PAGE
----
Study Says State Should Begin Addressing Low Pay This Session

Oklahoma must take steps now to improve employee compensation, according to the author of an extensive study of state employee compensation. The study, released today, showed state employee salaries were generally 20 percent lower than the salaries paid to workers employed elsewhere.

The study recommends Oklahoma begin the process of improving employee compensation including salaries during the upcoming legislative session because employee salaries lag behind the market and many state workers have not had a pay increase in seven years.

“State workers already know that their salaries are low and this study confirms it,” said Jess Callahan president of the Oklahoma Public Employees Association. “Now it is time for Oklahoma’s lawmakers to start the work of improving pay. For the state to provide necessary services, this must be a legislative priority now and in the future.”

Neville Kenning of Kenning Consulting conducted the study at the request of the Governor’s office. It looked at the value of salaries and benefits of 141 state positions representing 10,082 employees across all job classes. Kenning said the study compared state employees’ salary and benefits value with those of similar jobs in other businesses and organizations, other states and other employers that compete with state agencies for employees.

The study reported the value of most state employee benefits are competitive with those received by workers employed elsewhere but the value of those benefits do not make up for low salaries paid to state workers. Overall the “state lags the market median on total compensation at almost all salary levels.”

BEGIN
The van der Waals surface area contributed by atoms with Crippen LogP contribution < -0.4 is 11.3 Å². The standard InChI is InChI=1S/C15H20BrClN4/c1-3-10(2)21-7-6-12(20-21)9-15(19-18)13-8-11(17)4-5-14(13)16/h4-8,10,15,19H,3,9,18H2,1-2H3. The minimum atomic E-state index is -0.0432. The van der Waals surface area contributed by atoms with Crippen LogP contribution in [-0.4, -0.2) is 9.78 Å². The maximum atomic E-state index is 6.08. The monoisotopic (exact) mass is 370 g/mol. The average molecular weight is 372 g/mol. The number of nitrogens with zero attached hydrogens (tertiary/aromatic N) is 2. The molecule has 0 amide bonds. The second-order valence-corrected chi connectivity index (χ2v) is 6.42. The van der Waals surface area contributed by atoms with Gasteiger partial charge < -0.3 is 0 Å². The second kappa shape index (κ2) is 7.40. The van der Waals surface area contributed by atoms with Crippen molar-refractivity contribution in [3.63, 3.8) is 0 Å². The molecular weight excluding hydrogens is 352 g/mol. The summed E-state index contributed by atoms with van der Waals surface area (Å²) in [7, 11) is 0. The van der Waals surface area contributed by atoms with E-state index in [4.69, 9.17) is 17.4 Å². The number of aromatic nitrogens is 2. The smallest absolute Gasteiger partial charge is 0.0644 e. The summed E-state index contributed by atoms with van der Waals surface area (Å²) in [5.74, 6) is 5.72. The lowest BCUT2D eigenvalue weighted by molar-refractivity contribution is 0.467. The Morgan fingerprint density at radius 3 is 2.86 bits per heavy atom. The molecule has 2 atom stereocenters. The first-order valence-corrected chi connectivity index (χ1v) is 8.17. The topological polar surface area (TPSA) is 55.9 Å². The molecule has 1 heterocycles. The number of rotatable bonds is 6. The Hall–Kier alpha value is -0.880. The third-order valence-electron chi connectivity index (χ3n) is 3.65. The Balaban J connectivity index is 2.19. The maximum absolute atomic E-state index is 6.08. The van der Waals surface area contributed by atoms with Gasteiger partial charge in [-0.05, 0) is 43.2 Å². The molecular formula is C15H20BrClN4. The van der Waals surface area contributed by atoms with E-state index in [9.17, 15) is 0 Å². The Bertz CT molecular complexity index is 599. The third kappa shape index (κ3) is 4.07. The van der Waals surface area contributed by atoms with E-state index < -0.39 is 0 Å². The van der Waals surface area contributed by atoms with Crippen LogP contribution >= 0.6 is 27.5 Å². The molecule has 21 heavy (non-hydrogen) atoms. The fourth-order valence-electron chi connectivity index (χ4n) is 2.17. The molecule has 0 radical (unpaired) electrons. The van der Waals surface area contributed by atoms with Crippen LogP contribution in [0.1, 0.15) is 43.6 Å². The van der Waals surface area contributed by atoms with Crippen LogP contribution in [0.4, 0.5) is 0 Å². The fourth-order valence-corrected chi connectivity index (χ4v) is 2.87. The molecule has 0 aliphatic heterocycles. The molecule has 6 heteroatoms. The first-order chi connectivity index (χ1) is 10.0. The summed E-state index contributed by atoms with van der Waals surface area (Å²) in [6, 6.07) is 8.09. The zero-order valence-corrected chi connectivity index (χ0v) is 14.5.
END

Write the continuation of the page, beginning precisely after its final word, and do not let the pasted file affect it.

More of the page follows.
“It would be a disservice to state employees and Oklahomans who depend on the services they provide to think that it is appropriate to have low salaries because benefits are at a certain level,” said OPEA Executive Director Sterling Zearley. “The men and women who work at our state agencies have done a great job despite low salaries. Now is the time to improve those salaries if Oklahoma wants to keep good employees and also compete for quality workers in the future.”

Zearley also said that it would be a mistake to reduce benefits in order to improve salaries since the overall compensation value would still be below market.

The study recommended a “multi-year game plan” to improve employee compensation citing that the “current state was not achieved overnight”. However, Kenning believed that the state should take steps to improve salaries during the next legislative session since some employees have gone years without raises.

“Turnover cost taxpayers $87 million during state fiscal year 2012. Some of that is due to the low salaries paid to state workers. With competitive salaries, state agencies will be better equipped to keep good employees as well as recruit and retain quality staff,” Zearley said. “If we don’t improve state employees’ pay, good applicants will continue to go elsewhere for jobs.”


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